The Fall

The Fall

eBook - 1957
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Elegantly styled, Camus' profoundly disturbing novel of a Parisian lawyer's confessions is a searing study of modern amorality.
Publisher: London : Hamish Hamilton, 1957.
ISBN: 9780307827814
Characteristics: 1 online resource.


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RogerDeBlanck Jun 30, 2018

Camus’s short novel reads as a monologue, narrated by the protagonist of the story, Clamence. His past is immersed in guilt and shame as he spills out his painful memories. As he confesses more and more, he reveals the moral consequences he faces as a result of continual wavering over decisions. While reflecting on his past, his lies and contradictions become apparent. He tries to escape judgment from others by calling his own ethics and values into question. Camus essentially surrenders his morality through Clamence to demonstrate an individual who is trying to attain absolute freedom. However, in Clamence’s case, he fails to identify intentions with consequences, and he succumbs to nihilistic fantasies of the world. Often one of Camus’s overlooked works, The Fall probes the human condition as succinctly and emotionally as any of his books.

Aug 29, 2017

A great novella, it can take its place between "Master And Man", "Hadji Murad", and "Chronicle Of A Death Foretold". Moves from a blabbering guy in a bar in Amsterdam through unreliable narration, using an increasing number of aphorisms, each developing on the previous one to address matters of life and death, good and evil, and responsibility. On the one hand one can see it as a portrait of disgraceful man and on the other a careful refraction of the soul of the reader.

Feb 02, 2016

"The portrait that this holds out to our contemporaries becomes a mirror." Accepted . . . with a shudder.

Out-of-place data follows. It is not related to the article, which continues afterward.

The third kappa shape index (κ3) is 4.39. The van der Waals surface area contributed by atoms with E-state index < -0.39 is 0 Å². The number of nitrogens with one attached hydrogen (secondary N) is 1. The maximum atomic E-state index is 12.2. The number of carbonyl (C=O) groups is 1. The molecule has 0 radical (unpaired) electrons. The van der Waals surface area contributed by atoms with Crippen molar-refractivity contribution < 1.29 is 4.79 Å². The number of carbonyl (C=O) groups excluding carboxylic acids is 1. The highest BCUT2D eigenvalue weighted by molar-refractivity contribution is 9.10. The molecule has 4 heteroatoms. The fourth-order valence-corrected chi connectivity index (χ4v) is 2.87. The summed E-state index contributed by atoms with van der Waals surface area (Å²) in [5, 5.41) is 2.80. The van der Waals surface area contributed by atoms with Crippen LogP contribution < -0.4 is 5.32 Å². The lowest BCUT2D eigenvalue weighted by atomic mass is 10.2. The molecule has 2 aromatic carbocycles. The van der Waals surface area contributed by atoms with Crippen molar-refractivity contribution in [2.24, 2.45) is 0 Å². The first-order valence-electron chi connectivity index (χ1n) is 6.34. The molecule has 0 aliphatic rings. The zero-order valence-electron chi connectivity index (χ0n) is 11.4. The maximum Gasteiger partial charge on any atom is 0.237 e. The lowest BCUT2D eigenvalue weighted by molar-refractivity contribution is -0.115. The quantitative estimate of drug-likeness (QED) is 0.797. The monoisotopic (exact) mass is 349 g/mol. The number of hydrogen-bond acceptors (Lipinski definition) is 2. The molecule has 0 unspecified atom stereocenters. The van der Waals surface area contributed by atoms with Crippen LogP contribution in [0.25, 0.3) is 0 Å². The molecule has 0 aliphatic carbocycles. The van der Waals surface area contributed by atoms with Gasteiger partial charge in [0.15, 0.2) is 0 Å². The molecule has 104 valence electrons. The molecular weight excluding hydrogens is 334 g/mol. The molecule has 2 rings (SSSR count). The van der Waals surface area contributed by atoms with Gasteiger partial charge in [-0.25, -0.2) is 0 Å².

BTW the band, The Fall, originally called something else, took their name from this book

Aug 20, 2015

Absolutely one of Camus' very best works--a neglected masterpiece. Note that the form of the book--direct address to the reader, therefore a monologue--is the same as that of the new novel "The Meursault Investigation", by Kamel Daoud, which is a reply to and a meditation on, Camus' "The Stranger". Also a must-read.

theorbys Nov 12, 2013

Camus is a great writer and thinker. My 3.5 stars here is just a personal reaction to this book. The long rambling confessional was easy enough to read, but I can't say I enjoyed it or saw much of value in it. Again it's personal. I'm in no way claiming it is not great literature. That I do not know.

Dec 28, 2011

A former Parisian lawyer in Amsterdam reflects on his life as he hangs outs drinking gin. Never having married, he's extremely egotistical with regard to his own omni-potence and superiority. Written in 1st person, this is a 'stream of consiousness,' kind of novel, addressed to the reader in a very personal manner. Not much action, but the book is interesting.

Aug 14, 2010

This book was horrible for me. I read the Stranger before it which was great but didn't live up to the hype. I gave up after 80 pages on this one. It just felt like a huge waste of time. It was one of those books you feel like you are forcing yourself to read just so you can say that you have read it in conversations. There is no worthwhile plot, just inner monologue and its not a book your gonna read for fun. I think this is one of those books for the intellectual crowd but not for the common man.

Aug 07, 2010

One of my favorites. This is the one book I picked up in the original French while in Paris. Actually set in Amsterdam, in a bar, this is the wandering tale of a modern man at odds with the world. Stop into the bar and hear his tale delivered in charming confidential dialogues.


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